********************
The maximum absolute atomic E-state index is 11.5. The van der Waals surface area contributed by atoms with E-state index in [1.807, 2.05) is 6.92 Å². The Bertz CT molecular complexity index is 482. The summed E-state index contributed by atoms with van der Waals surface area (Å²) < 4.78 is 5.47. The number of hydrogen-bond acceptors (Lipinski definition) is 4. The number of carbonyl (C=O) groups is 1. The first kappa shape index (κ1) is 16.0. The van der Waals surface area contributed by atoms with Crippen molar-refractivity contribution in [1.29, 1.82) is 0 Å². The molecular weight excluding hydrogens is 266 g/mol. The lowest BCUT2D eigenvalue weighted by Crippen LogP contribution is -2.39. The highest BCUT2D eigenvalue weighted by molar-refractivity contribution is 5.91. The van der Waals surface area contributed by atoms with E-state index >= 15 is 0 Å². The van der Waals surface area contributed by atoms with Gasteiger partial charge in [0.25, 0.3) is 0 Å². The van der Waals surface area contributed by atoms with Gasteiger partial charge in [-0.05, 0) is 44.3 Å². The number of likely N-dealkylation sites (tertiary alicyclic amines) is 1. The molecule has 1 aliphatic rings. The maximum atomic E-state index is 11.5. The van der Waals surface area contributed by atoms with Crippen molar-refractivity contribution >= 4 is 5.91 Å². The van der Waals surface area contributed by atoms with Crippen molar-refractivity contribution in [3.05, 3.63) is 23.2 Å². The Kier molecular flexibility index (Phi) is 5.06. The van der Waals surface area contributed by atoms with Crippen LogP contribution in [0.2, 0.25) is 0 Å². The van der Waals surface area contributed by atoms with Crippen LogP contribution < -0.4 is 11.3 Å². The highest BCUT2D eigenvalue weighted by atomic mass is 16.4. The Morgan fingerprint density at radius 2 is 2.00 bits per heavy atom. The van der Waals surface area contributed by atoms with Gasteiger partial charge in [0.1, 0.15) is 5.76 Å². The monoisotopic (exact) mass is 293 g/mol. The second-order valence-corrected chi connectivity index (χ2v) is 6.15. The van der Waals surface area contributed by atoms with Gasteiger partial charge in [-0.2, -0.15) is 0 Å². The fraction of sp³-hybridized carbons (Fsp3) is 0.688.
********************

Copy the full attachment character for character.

The maximum absolute atomic E-state index is 11.5. The van der Waals surface area contributed by atoms with E-state index in [1.807, 2.05) is 6.92 Å². The Bertz CT molecular complexity index is 482. The summed E-state index contributed by atoms with van der Waals surface area (Å²) < 4.78 is 5.47. The number of hydrogen-bond acceptors (Lipinski definition) is 4. The number of carbonyl (C=O) groups is 1. The first kappa shape index (κ1) is 16.0. The van der Waals surface area contributed by atoms with Crippen molar-refractivity contribution in [1.29, 1.82) is 0 Å². The molecular weight excluding hydrogens is 266 g/mol. The lowest BCUT2D eigenvalue weighted by Crippen LogP contribution is -2.39. The highest BCUT2D eigenvalue weighted by molar-refractivity contribution is 5.91. The van der Waals surface area contributed by atoms with E-state index >= 15 is 0 Å². The van der Waals surface area contributed by atoms with Gasteiger partial charge in [0.25, 0.3) is 0 Å². The van der Waals surface area contributed by atoms with Gasteiger partial charge in [-0.05, 0) is 44.3 Å². The number of likely N-dealkylation sites (tertiary alicyclic amines) is 1. The molecule has 1 aliphatic rings. The maximum atomic E-state index is 11.5. The van der Waals surface area contributed by atoms with Crippen molar-refractivity contribution >= 4 is 5.91 Å². The van der Waals surface area contributed by atoms with Crippen molar-refractivity contribution in [3.05, 3.63) is 23.2 Å². The Kier molecular flexibility index (Phi) is 5.06. The van der Waals surface area contributed by atoms with Crippen LogP contribution in [0.2, 0.25) is 0 Å². The van der Waals surface area contributed by atoms with Crippen LogP contribution < -0.4 is 11.3 Å². The highest BCUT2D eigenvalue weighted by atomic mass is 16.4. The Morgan fingerprint density at radius 2 is 2.00 bits per heavy atom. The van der Waals surface area contributed by atoms with Gasteiger partial charge in [0.1, 0.15) is 5.76 Å². The monoisotopic (exact) mass is 293 g/mol. The second-order valence-corrected chi connectivity index (χ2v) is 6.15. The van der Waals surface area contributed by atoms with Gasteiger partial charge in [-0.2, -0.15) is 0 Å². The fraction of sp³-hybridized carbons (Fsp3) is 0.688.